The opening ceremony of the Tokyo Olympic torch relay on March 25 will be held without spectators to prevent the spread of the coronavirus, officials with knowledge of the planning said Tuesday.
The Tokyo Organising Committee has decided it is essential to hold the ceremony in Fukushima Prefecture behind closed doors, only permitting participants and invitees to take part in the event, to avoid large crowds forming amid the pandemic, said the officials, who spoke on condition of anonymity.
After the ceremony at the J-Village soccer training center, about 10,000 runners will carry the flame through the nation’s 47 prefectures before the opening of the Olympics on July 23.
The training center served as a front-line base in the battle against the nuclear crisis that was triggered by the massive earthquake and ensuing tsunami of March 11, 2011. It was selected as the starting point of the relay to showcase the Tohoku region’s recovery from the disasters.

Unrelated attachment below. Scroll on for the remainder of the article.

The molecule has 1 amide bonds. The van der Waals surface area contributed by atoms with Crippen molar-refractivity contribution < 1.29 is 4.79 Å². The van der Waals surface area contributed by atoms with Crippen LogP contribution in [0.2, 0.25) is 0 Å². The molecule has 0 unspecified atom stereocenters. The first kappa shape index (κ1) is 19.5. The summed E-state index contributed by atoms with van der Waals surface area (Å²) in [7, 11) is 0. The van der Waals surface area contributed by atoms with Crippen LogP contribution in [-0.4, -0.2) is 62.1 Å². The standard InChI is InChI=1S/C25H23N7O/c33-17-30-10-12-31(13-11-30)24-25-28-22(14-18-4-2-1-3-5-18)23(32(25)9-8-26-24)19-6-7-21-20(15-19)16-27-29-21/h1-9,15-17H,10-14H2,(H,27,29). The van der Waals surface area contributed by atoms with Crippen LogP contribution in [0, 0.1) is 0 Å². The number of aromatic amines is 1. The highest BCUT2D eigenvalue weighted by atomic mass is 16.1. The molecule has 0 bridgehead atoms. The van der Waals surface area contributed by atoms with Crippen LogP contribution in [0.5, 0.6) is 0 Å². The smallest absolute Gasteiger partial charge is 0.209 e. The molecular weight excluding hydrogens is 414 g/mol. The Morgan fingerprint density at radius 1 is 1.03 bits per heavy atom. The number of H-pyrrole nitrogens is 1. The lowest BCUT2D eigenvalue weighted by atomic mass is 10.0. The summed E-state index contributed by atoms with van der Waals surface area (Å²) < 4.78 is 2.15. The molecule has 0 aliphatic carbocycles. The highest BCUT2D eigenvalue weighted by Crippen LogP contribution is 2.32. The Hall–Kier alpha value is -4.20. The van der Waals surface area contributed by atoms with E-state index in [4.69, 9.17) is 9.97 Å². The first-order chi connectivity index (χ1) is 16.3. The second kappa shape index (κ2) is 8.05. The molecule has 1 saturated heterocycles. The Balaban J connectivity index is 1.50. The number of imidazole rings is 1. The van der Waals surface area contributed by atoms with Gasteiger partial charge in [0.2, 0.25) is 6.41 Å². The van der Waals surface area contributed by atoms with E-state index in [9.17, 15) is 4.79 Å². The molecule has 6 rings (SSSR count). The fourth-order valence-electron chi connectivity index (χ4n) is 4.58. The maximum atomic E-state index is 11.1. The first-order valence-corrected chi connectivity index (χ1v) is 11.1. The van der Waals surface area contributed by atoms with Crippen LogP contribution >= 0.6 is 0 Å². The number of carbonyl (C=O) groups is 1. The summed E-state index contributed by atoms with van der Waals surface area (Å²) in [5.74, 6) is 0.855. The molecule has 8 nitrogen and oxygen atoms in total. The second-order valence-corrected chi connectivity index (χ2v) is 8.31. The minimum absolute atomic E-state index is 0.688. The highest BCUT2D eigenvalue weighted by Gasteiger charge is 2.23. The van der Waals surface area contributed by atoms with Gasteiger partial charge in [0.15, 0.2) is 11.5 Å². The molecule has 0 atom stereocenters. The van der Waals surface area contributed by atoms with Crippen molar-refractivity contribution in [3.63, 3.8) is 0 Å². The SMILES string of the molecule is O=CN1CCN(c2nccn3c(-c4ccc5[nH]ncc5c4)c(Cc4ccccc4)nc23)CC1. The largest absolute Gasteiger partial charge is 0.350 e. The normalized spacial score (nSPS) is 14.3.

Last month, the committee released a set of coronavirus countermeasures for the 121-day relay, which requested those who wish to watch the event to refrain from traveling to other prefectures and to maintain social distancing from other spectators.
In recent weeks, a number of celebrity torchbearers, who were expected to draw large crowds along the route, have opted out of the event, which was supposed to be held last year before the Olympics and Paralympics were postponed due to the global health crisis.
The organizing committee, headed by seven-time Olympian Seiko Hashimoto, has pledged to hold a safe games.
As the world has yet to contain the virus and concerns persist among the Japanese public over new coronavirus variants, Japan will most likely not allow overseas spectators to attend the Olympics and Paralympics, people familiar with the matter said last week.
The heads of the five organizing bodies, also including the International Olympic Committee and the Tokyo Metropolitan Government, are expected to hold a virtual meeting in mid-March to make a decision on the issue of overseas spectators.
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